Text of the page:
The very fact that this is possible is owed to a discovery made by researchers only around 10 years ago. In 2002 in addition to rods and cones they found a third type of photoreceptor in the eye, the so-called ganglion cells that are distributed across the retina. What is unusual about these cells is that they have no part of play in our sight. Instead they are connected directly to an area of the brain that controls our ‘internal clock’ and attunes our body and its metabolism to the activities of the day and night-time rest. Research has established how daylight in fact affects our body with our performance declining at midday, our sensitivity to pain increasing during the afternoon and our short term memory working best in the morning. Today’s industrialised society life is characterised by a fixed time pattern and as a rule people are not able to follow their natural biological rhythm. As a result lighting solutions are required that have a positive effect on the rhythm of human existence.
The workplace is an area where today the biological effects of lighting are of particular interest and its use is increasing. So-called daylight architecture is based on the most intensive possible use of natural daylight to which artificial light is then added when it is required. Conversely in rooms or buildings when there is a low incidence of daylight it is possible to simulate the natural process of daylight using modern light bulbs and light-management systems so as to reproduce the same biological effect. In the morning the addition of a blue component serves to motivate, while a light-blue light in the afternoon promotes concentration and softer lighting with yellow and orange tones accompanies the end of the working day. Studies prove that employees sleep better and are more productive during the day and this is often accompanied by increase in general well-being, which of course in turn has a beneficial effect on work and motivation.
Such lighting solutions having a so-called biological impact are also used of course in the fields of health and education. An example is the use of dynamic lighting as part of a study in a rest home for the elderly in Austria, where the majority of residents had dementia. These people often have irregular sleep / wake patterns and tend to pace up and down the whole night long. The researchers employed a lighting solution which is able to run a sequence of lighting scenarios in terms of light intensity colour temperature. The results: depending on the mood of lighting the residents were more attentive, more communicative and more active. In many cases activity during the day also normalised sleep / wake patterns and as a result the use of sleeping pills was reduced. Another study carried out at a school showed that dynamic lighting in the classroom was able either to promote concentration amongst the pupils or had a calming effect.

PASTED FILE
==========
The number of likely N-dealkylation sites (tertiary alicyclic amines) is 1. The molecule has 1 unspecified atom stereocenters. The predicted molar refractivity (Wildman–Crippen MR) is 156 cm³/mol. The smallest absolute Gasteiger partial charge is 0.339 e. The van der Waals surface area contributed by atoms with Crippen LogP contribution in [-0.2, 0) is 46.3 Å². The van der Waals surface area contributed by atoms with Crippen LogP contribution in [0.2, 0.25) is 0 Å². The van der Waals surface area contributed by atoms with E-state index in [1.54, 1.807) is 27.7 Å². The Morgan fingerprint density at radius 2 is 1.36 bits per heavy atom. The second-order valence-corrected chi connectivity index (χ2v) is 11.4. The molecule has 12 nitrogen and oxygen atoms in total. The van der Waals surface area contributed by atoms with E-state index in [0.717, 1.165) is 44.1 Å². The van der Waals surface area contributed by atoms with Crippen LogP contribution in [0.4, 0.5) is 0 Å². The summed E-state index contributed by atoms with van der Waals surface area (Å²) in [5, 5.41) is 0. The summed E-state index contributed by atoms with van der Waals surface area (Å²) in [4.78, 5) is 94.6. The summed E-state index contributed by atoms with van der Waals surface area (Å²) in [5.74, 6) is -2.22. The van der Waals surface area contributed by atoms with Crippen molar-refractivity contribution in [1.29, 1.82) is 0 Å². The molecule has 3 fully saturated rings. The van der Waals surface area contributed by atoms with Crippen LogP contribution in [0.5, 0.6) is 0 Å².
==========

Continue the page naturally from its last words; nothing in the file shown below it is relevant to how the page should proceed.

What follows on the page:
In this case it not just a question of the brightness or the colour of the light. The angle of incidence, the dynamics and the ratio of direct and indirect light are also critical factors in effectively reproducing the natural course of daylight and the biological effect of light. An innovative office building in Dornbirn in Austria shows how in practice you can attune dynamic lighting to the rhythm of human life. The LifeCycle Tower One’ is the first eight storey hybrid house made from wood in the world: while the wooden support structure is visible from the inside, the exterior skin consists of aluminium. As befits a sustainable method of construction an intelligent light management system has been installed. A sensor to measure daylight on the roof of the building calculates the exact incidence of light. The system uses this to individually control when artificial light is required in each room. Previously defined lighting moods can be retrieved in terms of the colour and quantity of light, while the installation of movement detectors in the building promotes energy saving so that light and heating are only activated when they are actually required. Indeed in addition to the positive effects on people, this maximum use of daylight also enables a not insignificant energy saving. As a result the additional costs for the installation and design of a dynamic lighting system are amortised in a comparatively short time – and not least also thanks to more motivated, more productive and healthier employees.
‘Light and health’ is one of the main themes at the forthcoming Light + Building from 30 March to 4 April 2014 in Frankfurt am Main. This is the world’s biggest trade fair for lighting and building technology. In addition to LED / OLED lamps and innovative new lighting technology international manufacturers will be showing systems for the intelligent control of lighting that provide the very basis for dynamic lighting attuned the needs of people.